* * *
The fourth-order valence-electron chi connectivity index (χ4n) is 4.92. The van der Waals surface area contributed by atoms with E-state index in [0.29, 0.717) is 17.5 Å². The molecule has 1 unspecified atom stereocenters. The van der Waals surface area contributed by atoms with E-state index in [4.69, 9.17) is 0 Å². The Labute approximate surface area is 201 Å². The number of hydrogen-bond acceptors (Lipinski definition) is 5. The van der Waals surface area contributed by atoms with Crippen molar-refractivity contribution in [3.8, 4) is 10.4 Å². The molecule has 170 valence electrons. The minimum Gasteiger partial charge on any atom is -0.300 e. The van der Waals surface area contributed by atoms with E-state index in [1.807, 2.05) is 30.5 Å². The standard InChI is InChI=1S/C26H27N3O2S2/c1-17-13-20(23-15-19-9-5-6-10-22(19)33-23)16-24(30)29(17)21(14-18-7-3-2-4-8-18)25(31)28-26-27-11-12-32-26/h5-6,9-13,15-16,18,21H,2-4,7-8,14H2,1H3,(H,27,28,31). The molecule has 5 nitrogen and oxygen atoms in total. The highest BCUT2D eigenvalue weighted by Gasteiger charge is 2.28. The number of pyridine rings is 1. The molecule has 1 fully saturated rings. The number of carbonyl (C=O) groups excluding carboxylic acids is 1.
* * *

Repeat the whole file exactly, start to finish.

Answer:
The fourth-order valence-electron chi connectivity index (χ4n) is 4.92. The van der Waals surface area contributed by atoms with E-state index in [0.29, 0.717) is 17.5 Å². The molecule has 1 unspecified atom stereocenters. The van der Waals surface area contributed by atoms with E-state index in [4.69, 9.17) is 0 Å². The Labute approximate surface area is 201 Å². The number of hydrogen-bond acceptors (Lipinski definition) is 5. The van der Waals surface area contributed by atoms with Crippen molar-refractivity contribution in [3.8, 4) is 10.4 Å². The molecule has 170 valence electrons. The minimum Gasteiger partial charge on any atom is -0.300 e. The van der Waals surface area contributed by atoms with E-state index in [1.807, 2.05) is 30.5 Å². The standard InChI is InChI=1S/C26H27N3O2S2/c1-17-13-20(23-15-19-9-5-6-10-22(19)33-23)16-24(30)29(17)21(14-18-7-3-2-4-8-18)25(31)28-26-27-11-12-32-26/h5-6,9-13,15-16,18,21H,2-4,7-8,14H2,1H3,(H,27,28,31). The molecule has 5 nitrogen and oxygen atoms in total. The highest BCUT2D eigenvalue weighted by Gasteiger charge is 2.28. The number of pyridine rings is 1. The molecule has 1 fully saturated rings. The number of carbonyl (C=O) groups excluding carboxylic acids is 1.